To explore these hypotheses, EEG activity during eyes-closed resting state was recorded in patients with left or right lesions to the posterior cortices, in control patients with left or right more anterior lesions and in a group of healthy controls. Intrahemispheric and interhemispheric connectivity indices were computed to measure post-lesional functional connectivity changes. In addition, clustering coefficient (C) and characteristic path length (L) were chosen as graph theory parameters to characterize local and global connectivity patterns, since they have been suggested to appropriately represent post-lesional alterations in network topology (Caliandro et al. 2017; Vecchio et al. 2019a, b). Connectivity indices and graph theoretical parameters were computed in theta (3–6 Hz), lower alpha (7–10 Hz), upper alpha (11–13 Hz) and beta (14–25 Hz) bands, to inspect a broad range of oscillations (Caliandro et. al. 2017). The lower and upper ranges of the alpha band were separately explored, to account for possible alterations in patients with posterior lesions, due to their previously documented slowdown in individual alpha frequency (Pietrelli et al. 2019). Finally, the relationship between visual performance in hemianopics and connectivity indices was also investigated, to explore whether specific connectivity alterations might be linked to visual impairments in hemianopics.
Materials and methods
Five groups of participants took part in the study: 14 patients (10 males, mean age = 53.08 years, SD = 15.32; mean education = 12.07 years, SD = 2.58; mean time since lesion onset = 12.64 months, SD = 11.59) with visual field defect due to lesions to the left posterior cortices, 13 patients with visual field defect due to lesions to the right posterior cortices (10 males, mean age = 58.9 years, SD = 16.47; mean education = 12 years, SD = 5.20; mean time since lesion onset = 12.47 months, SD = 14.18), a control group of nine patients without hemianopia with lesions to left fronto-temporal cortices, sparing the posterior cortices (5 males, mean age = 43.22 years, SD = 9.65; mean education = 14.67 years, SD = 2.69; mean time since lesion onset = 19.56 months, SD = 14.83), a control group of nine patients without hemianopia with lesions to right fronto-temporal cortices, sparing the posterior cortices (4 males, mean age = 51.67 years, SD = 9.97; mean education = 10.44 years, SD = 3.98; mean time since lesion onset = 23 months, SD = 25.15) and a control group of fourteen age-matched healthy participants (7 males, mean age 54.29 years, SD = 8.28; mean education = 13.28 years, SD = 3.12). No differences between the groups were found in terms of age (F1,54 = 2.12; p = 0.091), education (F1,54 = 1.761, p = 0.150) or time since lesion onset (F1,41 = 1.072; p = 0.371; for clinical details, please see Table 1).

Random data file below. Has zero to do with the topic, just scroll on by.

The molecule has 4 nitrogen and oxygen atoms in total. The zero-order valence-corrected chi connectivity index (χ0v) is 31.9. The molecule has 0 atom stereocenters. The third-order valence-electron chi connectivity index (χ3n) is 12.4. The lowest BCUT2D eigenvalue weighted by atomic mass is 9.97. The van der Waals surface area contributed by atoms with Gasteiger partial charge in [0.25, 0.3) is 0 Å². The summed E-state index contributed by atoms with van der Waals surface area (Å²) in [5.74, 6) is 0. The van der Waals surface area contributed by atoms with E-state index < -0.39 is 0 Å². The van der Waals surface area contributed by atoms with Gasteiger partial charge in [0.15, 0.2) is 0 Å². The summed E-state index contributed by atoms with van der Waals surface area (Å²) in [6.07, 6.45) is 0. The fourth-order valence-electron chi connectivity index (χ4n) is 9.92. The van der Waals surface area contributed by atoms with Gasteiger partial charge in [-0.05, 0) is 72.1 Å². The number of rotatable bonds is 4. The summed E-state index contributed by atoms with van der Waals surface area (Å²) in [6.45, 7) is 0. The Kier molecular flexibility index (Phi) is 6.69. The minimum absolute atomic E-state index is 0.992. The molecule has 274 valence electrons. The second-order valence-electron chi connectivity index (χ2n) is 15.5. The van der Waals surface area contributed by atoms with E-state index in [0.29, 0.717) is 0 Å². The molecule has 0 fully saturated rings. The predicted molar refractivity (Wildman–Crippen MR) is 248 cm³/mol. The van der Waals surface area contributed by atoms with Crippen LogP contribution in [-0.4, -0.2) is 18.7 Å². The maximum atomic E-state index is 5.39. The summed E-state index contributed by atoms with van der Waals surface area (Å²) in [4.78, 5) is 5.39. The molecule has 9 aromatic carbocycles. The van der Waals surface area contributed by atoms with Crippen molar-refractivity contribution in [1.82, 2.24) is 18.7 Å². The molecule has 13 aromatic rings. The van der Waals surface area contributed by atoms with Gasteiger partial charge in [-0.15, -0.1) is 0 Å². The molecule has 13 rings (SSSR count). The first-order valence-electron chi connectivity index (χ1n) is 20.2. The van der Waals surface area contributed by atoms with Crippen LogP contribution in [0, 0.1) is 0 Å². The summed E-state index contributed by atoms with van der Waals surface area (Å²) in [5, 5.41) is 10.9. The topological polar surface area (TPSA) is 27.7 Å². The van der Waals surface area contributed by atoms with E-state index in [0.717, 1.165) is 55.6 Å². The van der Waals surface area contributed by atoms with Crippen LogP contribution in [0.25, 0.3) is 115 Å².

Mapping of brain lesions was performed using MRIcro. Lesions documented by the most recent clinical CT or MRI were traced onto the T1-weighted MRI template from the Montreal Neurological Institute provided with MRIcro software (Rorden et al. 2007; Rorden and Brett 2000), with the exception of HEMI L-LES 7 and HEMI R-LES 8 whose MRI/CT scans were not available. Although lesion reconstruction was not performed for these two patients, radiology MRI/CT reports were available and confirmed the presence of unilateral lesions limited to the posterior cortices. Lesion volumes were computed for each patient in order to compare the extension of the lesions among the four patients’ groups. No significant differences (one-way ANOVA, F1,39 = 1.61; p = 0.201) in lesion volumes between the four groups of patients were found (see Fig. 1). Patients with posterior lesions were recruited based on reported visual field defects, the availability of a visual field perimetry and CT/MRI reports of the lesion. In patients with posterior right lesions, the presence of neglect was screened using the Behavioral Inattention Test (Wilson et al. 1987), to ensure performance was in the normal range.
All patients showed normal or corrected-to-normal visual acuity. Patients were informed about the procedure and the purpose of the study and gave written informed consent. The study was designed and performed in accordance with the ethical principles of the Declaration of Helsinki and was approved by the Ethics Committee of the Regional Health Service Romagna (CEROM; n.2300).